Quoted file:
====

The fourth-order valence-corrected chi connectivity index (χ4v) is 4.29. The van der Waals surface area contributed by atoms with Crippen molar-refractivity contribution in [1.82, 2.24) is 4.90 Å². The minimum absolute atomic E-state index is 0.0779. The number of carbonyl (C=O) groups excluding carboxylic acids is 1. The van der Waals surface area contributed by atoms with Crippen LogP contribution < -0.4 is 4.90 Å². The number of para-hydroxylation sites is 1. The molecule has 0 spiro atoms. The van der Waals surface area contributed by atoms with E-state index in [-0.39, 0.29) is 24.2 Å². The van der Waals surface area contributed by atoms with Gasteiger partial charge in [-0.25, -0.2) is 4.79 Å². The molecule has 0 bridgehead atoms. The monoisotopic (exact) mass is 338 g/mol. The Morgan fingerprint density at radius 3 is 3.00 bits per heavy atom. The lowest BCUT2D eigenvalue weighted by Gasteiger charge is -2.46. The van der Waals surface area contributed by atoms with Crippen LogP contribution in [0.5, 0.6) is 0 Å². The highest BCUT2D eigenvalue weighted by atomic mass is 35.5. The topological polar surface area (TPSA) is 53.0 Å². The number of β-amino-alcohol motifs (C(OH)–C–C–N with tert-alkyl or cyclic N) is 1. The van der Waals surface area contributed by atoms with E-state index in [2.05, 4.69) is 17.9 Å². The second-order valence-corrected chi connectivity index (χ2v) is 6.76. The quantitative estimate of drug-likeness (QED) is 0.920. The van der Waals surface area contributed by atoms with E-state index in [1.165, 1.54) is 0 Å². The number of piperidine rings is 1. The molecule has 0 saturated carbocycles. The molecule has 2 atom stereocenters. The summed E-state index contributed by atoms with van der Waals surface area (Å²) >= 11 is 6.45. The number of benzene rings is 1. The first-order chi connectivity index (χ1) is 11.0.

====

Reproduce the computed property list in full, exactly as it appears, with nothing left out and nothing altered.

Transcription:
The fourth-order valence-corrected chi connectivity index (χ4v) is 4.29. The van der Waals surface area contributed by atoms with Crippen molar-refractivity contribution in [1.82, 2.24) is 4.90 Å². The minimum absolute atomic E-state index is 0.0779. The number of carbonyl (C=O) groups excluding carboxylic acids is 1. The van der Waals surface area contributed by atoms with Crippen LogP contribution < -0.4 is 4.90 Å². The number of para-hydroxylation sites is 1. The molecule has 0 spiro atoms. The van der Waals surface area contributed by atoms with E-state index in [-0.39, 0.29) is 24.2 Å². The van der Waals surface area contributed by atoms with Gasteiger partial charge in [-0.25, -0.2) is 4.79 Å². The molecule has 0 bridgehead atoms. The monoisotopic (exact) mass is 338 g/mol. The Morgan fingerprint density at radius 3 is 3.00 bits per heavy atom. The lowest BCUT2D eigenvalue weighted by Gasteiger charge is -2.46. The van der Waals surface area contributed by atoms with Crippen LogP contribution in [0.5, 0.6) is 0 Å². The highest BCUT2D eigenvalue weighted by atomic mass is 35.5. The topological polar surface area (TPSA) is 53.0 Å². The number of β-amino-alcohol motifs (C(OH)–C–C–N with tert-alkyl or cyclic N) is 1. The van der Waals surface area contributed by atoms with E-state index in [2.05, 4.69) is 17.9 Å². The second-order valence-corrected chi connectivity index (χ2v) is 6.76. The quantitative estimate of drug-likeness (QED) is 0.920. The van der Waals surface area contributed by atoms with E-state index in [1.165, 1.54) is 0 Å². The number of piperidine rings is 1. The molecule has 0 saturated carbocycles. The molecule has 2 atom stereocenters. The summed E-state index contributed by atoms with van der Waals surface area (Å²) >= 11 is 6.45. The number of benzene rings is 1. The first-order chi connectivity index (χ1) is 11.0.